Within a short exchange with her, I knew she was not catastrophically bleeding into her head the way she thought. She was due for a CT scan that day. I did what physicians do. I triaged. I had 32 sick patients to take care of in the hospital as well as two patients I needed to see that afternoon in the clinic. I called a few other family members and no one else could get to her either. My cousin was not alone- her fiance was there. But he does not work in healthcare, and isn't the person to calm her down when she's panicking. I offered to come that night, which was the earliest I could be there. She was convinced she would be hospitalized by then, and she had already summoned her mother, who was flying in that evening. So, she bluntly told me, if I came that night, it would be too late.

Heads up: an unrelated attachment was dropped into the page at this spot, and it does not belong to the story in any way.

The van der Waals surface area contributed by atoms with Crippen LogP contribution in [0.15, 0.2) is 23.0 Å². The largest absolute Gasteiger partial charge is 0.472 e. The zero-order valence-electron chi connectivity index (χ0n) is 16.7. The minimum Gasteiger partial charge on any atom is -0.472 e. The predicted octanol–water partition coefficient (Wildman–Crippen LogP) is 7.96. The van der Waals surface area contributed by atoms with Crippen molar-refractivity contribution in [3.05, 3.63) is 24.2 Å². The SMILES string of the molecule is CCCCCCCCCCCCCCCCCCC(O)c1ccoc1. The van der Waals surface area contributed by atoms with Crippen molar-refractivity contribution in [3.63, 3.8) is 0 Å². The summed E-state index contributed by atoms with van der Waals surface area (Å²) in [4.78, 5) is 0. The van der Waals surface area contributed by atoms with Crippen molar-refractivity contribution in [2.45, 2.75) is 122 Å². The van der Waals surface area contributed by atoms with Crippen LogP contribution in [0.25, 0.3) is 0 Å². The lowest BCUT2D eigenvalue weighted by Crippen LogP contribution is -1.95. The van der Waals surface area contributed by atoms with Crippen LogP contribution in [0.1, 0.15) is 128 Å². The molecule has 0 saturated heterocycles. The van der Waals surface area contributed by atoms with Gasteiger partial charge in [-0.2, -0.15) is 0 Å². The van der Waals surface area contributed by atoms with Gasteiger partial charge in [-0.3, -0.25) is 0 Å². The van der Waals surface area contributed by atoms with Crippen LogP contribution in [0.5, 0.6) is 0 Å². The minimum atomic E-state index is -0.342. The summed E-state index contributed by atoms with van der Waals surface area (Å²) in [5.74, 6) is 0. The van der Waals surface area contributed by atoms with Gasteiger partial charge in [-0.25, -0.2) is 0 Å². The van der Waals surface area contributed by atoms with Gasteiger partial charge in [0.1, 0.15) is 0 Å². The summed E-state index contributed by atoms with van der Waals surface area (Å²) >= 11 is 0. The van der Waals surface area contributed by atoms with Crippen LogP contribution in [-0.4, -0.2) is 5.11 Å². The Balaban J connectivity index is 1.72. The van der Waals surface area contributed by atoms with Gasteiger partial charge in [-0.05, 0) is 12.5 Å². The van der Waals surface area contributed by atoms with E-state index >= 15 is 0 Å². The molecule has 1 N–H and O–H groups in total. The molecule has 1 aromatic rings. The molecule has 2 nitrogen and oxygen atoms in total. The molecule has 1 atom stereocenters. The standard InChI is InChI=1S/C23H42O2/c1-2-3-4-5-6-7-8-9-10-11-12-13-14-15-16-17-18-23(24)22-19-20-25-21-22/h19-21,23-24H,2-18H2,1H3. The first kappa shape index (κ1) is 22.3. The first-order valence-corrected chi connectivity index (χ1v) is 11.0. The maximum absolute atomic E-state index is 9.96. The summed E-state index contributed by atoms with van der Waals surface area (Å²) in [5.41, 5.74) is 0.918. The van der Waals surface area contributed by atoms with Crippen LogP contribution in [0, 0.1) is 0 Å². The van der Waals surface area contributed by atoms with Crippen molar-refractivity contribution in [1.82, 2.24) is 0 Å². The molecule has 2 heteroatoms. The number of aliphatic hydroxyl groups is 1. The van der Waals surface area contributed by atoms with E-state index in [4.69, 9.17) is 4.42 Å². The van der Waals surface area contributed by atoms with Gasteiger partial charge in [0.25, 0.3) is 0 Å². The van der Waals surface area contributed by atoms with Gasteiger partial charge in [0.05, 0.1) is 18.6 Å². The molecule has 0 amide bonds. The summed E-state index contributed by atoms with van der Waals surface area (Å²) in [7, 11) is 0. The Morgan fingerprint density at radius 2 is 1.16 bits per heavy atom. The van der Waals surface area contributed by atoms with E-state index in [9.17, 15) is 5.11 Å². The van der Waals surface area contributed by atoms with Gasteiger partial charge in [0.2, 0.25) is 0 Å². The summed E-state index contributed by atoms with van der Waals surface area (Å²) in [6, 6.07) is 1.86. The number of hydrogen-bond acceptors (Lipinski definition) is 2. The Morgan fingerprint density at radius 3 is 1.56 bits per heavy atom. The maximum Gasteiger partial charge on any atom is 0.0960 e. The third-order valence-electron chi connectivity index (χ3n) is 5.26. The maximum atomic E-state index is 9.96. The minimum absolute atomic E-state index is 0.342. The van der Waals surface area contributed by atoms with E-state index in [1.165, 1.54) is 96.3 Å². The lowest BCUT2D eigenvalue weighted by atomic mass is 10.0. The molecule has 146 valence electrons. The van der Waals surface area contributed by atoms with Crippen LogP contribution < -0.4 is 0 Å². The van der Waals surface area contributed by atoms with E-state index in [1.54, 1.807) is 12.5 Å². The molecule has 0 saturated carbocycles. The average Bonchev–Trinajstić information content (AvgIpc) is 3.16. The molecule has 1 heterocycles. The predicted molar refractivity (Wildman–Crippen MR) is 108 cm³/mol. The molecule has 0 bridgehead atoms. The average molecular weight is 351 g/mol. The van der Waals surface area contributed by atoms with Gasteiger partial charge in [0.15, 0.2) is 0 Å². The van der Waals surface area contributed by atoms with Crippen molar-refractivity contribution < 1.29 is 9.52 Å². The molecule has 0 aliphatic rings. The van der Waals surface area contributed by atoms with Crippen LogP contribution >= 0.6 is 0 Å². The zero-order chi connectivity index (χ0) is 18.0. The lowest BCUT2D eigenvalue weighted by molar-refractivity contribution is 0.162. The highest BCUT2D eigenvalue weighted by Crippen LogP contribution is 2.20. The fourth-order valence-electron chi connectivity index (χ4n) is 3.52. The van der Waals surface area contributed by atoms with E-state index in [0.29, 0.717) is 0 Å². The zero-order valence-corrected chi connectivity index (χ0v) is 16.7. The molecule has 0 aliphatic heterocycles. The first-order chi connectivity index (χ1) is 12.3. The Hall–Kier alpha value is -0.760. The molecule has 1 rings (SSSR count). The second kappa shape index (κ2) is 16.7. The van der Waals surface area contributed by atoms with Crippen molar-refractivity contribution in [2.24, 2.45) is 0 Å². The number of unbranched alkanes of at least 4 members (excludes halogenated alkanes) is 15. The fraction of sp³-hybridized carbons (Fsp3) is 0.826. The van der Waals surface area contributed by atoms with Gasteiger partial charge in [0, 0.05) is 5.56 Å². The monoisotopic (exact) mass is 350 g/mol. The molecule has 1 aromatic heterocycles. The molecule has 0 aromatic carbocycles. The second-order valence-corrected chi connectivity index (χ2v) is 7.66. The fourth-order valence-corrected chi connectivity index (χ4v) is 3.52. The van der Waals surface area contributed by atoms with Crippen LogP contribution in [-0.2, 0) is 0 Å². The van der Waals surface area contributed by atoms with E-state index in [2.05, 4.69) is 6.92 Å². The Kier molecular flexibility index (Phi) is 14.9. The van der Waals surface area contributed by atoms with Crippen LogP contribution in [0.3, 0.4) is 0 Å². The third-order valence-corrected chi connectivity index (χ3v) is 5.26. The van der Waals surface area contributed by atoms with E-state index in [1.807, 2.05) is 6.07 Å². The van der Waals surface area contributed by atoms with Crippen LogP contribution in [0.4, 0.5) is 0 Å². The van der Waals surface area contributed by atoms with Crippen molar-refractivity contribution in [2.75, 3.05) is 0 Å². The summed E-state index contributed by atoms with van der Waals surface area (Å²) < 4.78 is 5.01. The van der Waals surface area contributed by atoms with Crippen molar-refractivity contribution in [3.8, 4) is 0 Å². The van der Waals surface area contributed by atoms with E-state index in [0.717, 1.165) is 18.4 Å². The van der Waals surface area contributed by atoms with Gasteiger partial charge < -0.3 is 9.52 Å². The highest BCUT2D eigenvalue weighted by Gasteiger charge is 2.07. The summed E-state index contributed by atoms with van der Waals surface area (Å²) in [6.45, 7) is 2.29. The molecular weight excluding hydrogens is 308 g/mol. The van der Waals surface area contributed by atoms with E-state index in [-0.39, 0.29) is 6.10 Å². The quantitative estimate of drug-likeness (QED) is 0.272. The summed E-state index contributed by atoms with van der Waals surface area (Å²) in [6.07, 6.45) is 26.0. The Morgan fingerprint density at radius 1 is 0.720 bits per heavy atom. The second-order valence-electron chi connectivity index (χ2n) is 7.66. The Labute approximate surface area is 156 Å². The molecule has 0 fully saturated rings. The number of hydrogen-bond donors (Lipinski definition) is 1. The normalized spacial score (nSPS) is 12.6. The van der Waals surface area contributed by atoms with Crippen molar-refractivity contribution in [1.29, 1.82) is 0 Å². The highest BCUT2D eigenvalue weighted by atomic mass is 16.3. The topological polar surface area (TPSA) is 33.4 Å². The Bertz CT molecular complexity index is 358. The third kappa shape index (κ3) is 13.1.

She didn't have a bleed, not at all. She had tapered off her steroids too quickly and she had a headache as a result. I knew she was hurt by my choice to stay at work, wounded that I had not dropped everything to get to her, and a bit offended that I had suggested that she was probably going to be just fine. And I realized, once again, that medicine has this habit of creeping into you at a molecular level. For better and often worse, it becomes how you live and breathe. I was a decent doctor that day. I knew who really needed me and didn't need me.

My cousin, she didn't see it that way. To her, I was just a shitty cousin who was choosing her patients over her family. And I couldn't really blame her for feeling that way.

***